June is a season of joy, with rainbow flags, colorful merchandise and earnest, if cringey, corporate social media posts becoming ubiquitous in recent years to mark the advent of Pride month.

It’s a time for queer people to let loose and celebrate who we are.

The good news is that there’s almost certainly a Pride festival or event near you — even if you live in smaller Michigan communities like Keweenaw, Lowell or Vermontville. Despite GOP opposition, Grand Haven Pride is still going strong and new events are cropping up this year in Dowagiac, Wyandotte and South Haven.

But in the last few years, Pride celebrations and other LGBTQ+ events, especially drag queen story hours, have drawn violent threats, amid more than 500 anti-LGBTQ+ bills being introduced this year, per the ACLU, which take away health care, allow discrimination and ban books.

So it’s deeply disappointing to see that for corporate America, Pride month has been a distinctly more muted affair this year, as the 2024 election looms with former President Donald Trump leading in many polls.

For corporate America, Pride month has been a distinctly more muted affair this year.

Last year, far-right activists threw a fit over pro-LGBTQ+ ad campaigns and products from companies including Bud Light, Target and Nike, instigating boycotts and even bomb threats.

“The goal is to make ‘pride’ toxic for brands. If they decide to shove this garbage in our face, they should know that they’ll pay a price. It won’t be worth whatever they think they’ll gain. First Bud Light and now Target. Our campaign is making progress. Let’s keep it going,” right-wing commentator Matt Walsh wrote on X in 2023.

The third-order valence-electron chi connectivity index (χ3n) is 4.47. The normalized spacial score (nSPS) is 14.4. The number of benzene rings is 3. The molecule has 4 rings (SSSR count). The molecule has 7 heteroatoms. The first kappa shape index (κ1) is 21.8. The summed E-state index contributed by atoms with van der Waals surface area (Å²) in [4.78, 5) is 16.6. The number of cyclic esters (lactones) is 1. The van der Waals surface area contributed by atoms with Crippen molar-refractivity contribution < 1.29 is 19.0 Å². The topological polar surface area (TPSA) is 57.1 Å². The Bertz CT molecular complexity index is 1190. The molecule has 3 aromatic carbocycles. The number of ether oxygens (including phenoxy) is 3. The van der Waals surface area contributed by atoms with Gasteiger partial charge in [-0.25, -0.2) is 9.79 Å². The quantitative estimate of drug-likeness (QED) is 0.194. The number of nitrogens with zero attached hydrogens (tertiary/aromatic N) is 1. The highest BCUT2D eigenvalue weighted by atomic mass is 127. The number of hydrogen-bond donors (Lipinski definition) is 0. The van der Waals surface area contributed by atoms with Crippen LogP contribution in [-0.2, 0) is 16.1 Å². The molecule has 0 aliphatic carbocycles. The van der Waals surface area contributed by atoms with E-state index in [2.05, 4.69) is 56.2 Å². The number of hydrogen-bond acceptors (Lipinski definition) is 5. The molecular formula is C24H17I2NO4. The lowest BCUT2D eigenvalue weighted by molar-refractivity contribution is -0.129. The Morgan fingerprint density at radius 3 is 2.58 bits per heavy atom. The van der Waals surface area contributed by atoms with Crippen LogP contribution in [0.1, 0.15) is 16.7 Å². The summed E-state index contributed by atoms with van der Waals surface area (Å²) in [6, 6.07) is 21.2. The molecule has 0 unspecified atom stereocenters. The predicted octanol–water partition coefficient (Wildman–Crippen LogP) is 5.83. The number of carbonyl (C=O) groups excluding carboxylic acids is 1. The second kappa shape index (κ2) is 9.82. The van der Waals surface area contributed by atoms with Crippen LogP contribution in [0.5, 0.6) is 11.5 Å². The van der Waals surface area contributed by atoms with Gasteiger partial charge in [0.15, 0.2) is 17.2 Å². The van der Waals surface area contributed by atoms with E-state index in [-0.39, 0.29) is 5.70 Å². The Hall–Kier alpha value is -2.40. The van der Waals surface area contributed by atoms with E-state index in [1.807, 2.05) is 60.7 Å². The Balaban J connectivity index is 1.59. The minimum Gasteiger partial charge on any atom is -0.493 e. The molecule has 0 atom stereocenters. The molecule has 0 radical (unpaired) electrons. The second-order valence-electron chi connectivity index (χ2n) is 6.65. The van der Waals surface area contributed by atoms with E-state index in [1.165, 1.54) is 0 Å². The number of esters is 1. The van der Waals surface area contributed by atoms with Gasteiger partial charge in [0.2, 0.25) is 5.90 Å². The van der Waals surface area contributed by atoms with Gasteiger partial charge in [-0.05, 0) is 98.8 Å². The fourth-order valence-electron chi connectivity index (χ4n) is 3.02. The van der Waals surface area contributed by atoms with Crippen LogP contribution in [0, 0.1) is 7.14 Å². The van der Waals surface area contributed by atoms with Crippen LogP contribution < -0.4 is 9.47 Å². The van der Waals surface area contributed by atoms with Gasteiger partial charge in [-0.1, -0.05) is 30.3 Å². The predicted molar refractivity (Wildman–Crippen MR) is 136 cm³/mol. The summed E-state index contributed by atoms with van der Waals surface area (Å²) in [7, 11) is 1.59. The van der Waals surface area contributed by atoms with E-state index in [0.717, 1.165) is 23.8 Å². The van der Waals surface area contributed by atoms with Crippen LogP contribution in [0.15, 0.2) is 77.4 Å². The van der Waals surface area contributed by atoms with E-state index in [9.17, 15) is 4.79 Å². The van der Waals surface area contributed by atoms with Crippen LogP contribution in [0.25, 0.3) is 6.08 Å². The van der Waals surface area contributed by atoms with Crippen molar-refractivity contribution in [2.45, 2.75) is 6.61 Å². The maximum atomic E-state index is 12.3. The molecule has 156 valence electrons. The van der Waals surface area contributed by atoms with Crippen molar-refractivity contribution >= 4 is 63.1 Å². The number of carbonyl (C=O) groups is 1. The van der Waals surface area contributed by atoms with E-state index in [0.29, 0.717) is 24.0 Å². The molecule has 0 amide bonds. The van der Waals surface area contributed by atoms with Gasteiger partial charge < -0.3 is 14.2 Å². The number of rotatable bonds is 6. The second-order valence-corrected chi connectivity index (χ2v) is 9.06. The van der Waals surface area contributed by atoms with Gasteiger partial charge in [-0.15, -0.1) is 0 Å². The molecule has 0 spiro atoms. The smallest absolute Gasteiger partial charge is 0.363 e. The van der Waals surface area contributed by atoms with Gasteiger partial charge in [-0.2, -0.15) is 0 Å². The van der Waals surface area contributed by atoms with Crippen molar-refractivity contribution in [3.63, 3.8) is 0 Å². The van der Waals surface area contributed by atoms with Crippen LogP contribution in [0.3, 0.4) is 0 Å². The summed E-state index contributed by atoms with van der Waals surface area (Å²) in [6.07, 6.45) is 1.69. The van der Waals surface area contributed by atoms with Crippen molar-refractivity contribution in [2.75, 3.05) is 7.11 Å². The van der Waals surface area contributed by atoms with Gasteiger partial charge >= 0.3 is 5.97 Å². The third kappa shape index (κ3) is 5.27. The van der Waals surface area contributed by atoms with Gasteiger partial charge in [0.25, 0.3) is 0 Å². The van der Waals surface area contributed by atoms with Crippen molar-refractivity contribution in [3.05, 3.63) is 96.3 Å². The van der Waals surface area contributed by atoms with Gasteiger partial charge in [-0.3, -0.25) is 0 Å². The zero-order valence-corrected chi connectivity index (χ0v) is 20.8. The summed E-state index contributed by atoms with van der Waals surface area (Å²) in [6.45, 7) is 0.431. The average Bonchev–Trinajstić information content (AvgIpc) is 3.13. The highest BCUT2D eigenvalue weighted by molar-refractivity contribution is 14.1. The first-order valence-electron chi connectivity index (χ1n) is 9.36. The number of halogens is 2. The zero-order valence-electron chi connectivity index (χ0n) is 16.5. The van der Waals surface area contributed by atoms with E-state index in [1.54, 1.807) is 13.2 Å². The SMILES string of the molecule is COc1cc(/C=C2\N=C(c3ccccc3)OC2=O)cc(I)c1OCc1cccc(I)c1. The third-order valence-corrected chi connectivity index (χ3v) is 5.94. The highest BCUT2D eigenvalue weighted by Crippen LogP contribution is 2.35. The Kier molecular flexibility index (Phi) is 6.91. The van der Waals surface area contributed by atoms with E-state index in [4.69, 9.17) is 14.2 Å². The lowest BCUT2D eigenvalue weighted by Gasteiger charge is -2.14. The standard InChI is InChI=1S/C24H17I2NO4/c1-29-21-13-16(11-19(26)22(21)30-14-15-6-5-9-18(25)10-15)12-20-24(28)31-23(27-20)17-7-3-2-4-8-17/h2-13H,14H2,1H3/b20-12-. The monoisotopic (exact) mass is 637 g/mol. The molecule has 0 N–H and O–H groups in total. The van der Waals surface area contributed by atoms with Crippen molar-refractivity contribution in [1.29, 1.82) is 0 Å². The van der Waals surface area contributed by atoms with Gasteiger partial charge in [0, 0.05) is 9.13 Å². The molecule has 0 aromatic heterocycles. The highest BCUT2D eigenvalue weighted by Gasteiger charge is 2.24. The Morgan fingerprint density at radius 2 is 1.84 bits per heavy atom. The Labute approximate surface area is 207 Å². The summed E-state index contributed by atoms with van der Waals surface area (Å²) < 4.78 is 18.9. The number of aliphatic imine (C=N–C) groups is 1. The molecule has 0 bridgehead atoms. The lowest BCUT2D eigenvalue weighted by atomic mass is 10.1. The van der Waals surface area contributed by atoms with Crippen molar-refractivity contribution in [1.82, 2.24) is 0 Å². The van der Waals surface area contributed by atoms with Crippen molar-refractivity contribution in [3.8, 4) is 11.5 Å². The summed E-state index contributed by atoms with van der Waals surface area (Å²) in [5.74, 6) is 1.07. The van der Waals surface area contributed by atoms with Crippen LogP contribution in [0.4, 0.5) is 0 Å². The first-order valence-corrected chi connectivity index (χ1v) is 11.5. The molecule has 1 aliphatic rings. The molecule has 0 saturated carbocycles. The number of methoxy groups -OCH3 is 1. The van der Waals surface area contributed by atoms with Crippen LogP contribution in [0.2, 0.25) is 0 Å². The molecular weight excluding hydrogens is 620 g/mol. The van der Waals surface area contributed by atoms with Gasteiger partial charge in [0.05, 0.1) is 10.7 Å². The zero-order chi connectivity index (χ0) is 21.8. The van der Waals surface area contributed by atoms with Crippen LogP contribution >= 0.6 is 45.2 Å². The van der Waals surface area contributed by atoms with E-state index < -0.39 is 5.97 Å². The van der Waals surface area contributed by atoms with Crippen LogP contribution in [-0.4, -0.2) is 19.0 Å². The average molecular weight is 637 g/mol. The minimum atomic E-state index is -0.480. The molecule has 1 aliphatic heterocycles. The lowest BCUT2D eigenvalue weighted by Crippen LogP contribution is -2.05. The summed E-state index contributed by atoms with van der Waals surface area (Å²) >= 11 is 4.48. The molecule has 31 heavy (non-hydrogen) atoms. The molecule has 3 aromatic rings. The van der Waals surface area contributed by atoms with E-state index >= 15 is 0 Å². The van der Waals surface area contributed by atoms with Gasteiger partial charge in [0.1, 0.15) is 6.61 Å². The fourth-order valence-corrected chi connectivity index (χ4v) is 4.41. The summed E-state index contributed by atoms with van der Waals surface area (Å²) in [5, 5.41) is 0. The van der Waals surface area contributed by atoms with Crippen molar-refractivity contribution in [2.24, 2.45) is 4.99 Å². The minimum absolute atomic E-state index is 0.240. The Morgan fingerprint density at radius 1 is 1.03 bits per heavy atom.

These activists are just a loud (and sometimes heavily armed) minority — much like the COVID conspiracy theorists who flooded the Michigan Capitol in spring 2020 to protest basic health measures, even as morgues were overflowing and vaccines weren’t developed.

After all, LGBTQ+ rights remain very popular with the public, with support for same-sex marriage remaining at a 71% high, per Gallup, the same as it was in 2022.

But corporate executives aren’t typically known as profiles in courage. And so many companies have scaled back their social media posts and ads for Pride month. Target timidly announced this spring that its Pride collection will only be in “select” stores and the retailer cut its apparel for kids.

It may seem like a small thing, but for a gay, trans or non-binary kid, seeing clothing at the big-box store everyone shops at that reflects who they are — and celebrates it — sends a powerful message of acceptance.

Related Photo Essay: Drag Story Hour Showdown in Ohio

We know that LGBTQ+ kids are often subjected to bullying from their peers and violence at home. The Trevor Project’s 2022 National Survey on LGBTQ Youth Mental Health found 45% of LGBTQ youth seriously considered attempting suicide in the past year, with one in five transgender and nonbinary youth attempted suicide. LGBTQ youth of color reported higher rates than their white peers.

One of the most powerful things I ever saw at a Pride rally was in 2019 when LGBTQ+ kids were invited up to the Capitol steps — and there wasn’t enough room for everyone to stand as the crowd cheered.